Haley M. Hwang is a former REALTOR® Magazine online editor. She's now a real estate practitioner and trainer with Coldwell Banker Residential Brokerage in Glenview, Ill.
Good Neighbor Howard Freeman: Finishing What his Daughter Started
Shortly after 10-year-old Bonnie Freeman was diagnosed with leukemia, she told her father that she wanted to help other sick kids. Out of her inspiration was born the nonprofit organization STOP! Children’s Cancer Inc., based in Gainesville, Fla. Its goal: raising money for pediatric cancer research.
November 1, 2005
The year was 1981. Twenty-four years later — 22 years after Bonnie’s death at age 12 — the organization her family started has raised more than $2 million to fund research that’s helping children with cancer live longer and better lives.
Bonnie’s father, Howard Freeman, remembers his daughter’s precocious determination with a bittersweet fondness familiar to parents who’ve lost young children. “My daughter came to me and said, ‘Hey Dad, let’s help raise money so that other kids don’t have to go through what I’m going through,’” says Freeman, recalling the terrifying days after Bonnie had been diagnosed with acute lymphoblastic leukemia. ALL is the most common form of cancer in children, accounting for a third of all childhood cancers. As a result of treatment breakthroughs over the last 35 years, about 85 percent of children with ALL today live five years or more.
Freeman still marvels at his daughter’s courage. “I thought, how incredible it is that our daughter, who’s going through all of this, is thinking about other kids. So I said, ‘We’re going to do it.’”
Freeman, his wife, Laurel, and daughter Carolyne have done just that — continuing the legacy that Bonnie started before she died in 1983. The organization, whose name clearly spells out its ambitious goal, has become one of the most successful charities in the north central Florida area and a model for other organizations.
Since 1985, STOP! has donated more than $1.4 million to the University of Florida College of Medicine to fund research projects that study the causes and treatments for different forms of childhood cancer. An additional $673,600 has been placed into the organization’s Legacy Fund, which will be a source of perpetual research grants once it reaches $10 million. In 2003 STOP! pledged to donate $1 million — $100,000 annually over the next 10 years — to fund pediatric cancer research at the college.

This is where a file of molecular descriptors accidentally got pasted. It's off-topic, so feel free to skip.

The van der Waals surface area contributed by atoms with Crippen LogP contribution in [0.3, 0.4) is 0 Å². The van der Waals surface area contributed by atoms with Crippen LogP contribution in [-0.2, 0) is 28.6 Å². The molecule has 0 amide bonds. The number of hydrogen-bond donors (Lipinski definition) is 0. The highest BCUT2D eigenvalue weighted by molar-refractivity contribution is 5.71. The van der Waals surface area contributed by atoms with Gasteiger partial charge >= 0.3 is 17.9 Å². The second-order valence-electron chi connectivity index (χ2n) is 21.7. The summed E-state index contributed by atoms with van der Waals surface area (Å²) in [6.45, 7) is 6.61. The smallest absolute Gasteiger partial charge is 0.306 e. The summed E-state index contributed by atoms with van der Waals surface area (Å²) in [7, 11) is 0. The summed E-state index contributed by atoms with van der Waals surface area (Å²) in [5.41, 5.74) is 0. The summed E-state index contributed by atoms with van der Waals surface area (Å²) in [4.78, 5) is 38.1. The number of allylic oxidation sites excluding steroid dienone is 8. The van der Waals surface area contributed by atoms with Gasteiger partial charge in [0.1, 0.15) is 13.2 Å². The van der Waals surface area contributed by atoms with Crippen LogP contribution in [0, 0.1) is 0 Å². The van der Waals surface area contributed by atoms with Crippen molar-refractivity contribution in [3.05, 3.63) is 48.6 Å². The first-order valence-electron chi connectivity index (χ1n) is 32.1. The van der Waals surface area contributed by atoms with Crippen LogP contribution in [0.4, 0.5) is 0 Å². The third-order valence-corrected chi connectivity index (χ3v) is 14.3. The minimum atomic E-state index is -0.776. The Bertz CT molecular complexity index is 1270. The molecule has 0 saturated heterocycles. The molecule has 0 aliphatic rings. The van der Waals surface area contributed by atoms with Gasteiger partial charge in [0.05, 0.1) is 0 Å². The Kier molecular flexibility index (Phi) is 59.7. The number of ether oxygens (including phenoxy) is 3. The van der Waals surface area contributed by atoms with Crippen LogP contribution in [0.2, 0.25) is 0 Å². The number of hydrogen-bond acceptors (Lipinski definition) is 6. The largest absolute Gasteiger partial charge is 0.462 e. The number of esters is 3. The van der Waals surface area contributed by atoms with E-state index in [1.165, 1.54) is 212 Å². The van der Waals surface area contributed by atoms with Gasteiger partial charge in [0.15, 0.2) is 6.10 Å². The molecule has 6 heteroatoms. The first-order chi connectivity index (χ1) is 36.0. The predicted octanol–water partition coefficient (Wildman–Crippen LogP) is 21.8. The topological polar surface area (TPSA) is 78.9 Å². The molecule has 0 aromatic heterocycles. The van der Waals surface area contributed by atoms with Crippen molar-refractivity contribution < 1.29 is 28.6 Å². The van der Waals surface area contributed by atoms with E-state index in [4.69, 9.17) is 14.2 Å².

Carolyne Freeman, a broker-associate in her father’s real estate office, Freeman Realty Inc., in Gainesville, says that although her younger sister’s memory is the heart of the organization, her father’s tireless fund-raising work has been its soul.
“He does it because he’s altruistic,” says Carolyne. “It’s not going to bring back the person we want to bring back, but it’s going to help other people.”
STOP!’s three annual fund-raising events — a black-tie gala called the Fantasy Event, the Charity Golf Classic, and Holiday Traditions: A Musical Celebration — are among Gainesville’s most anticipated social events. Every year they raise not only hundreds of thousands of dollars for cancer research but also the social consciousness of area residents.
The research funded in part by STOP! has already made a tremendous difference in the lives of children with cancer. For example, specialized treatments for children with neuroblastoma, a leading form of childhood cancer, were pioneered at the University of Florida in the last two decades with the help of grants from STOP!, says Stephen Hunger, M.D., chief of the pediatric hematology/oncology division at the university, who calls Howard Freeman “a very special person.” Those treatments are now widely used throughout the country.
Freeman is modest about his contribution, saying the good work of STOP! helps him keep alive the spirit of Bonnie, the sixth-grader who loved life and was an avid dancer and competitive tennis player. But he’s far from modest in his ambition for the organization.
“I hope that more fantastic research can be done so that we can actually stop children’s cancer and all cancer,” says Freeman, who lost his mother to uterine cancer when he was 17. “We’re just trying to do our part so that an answer can be found one day.”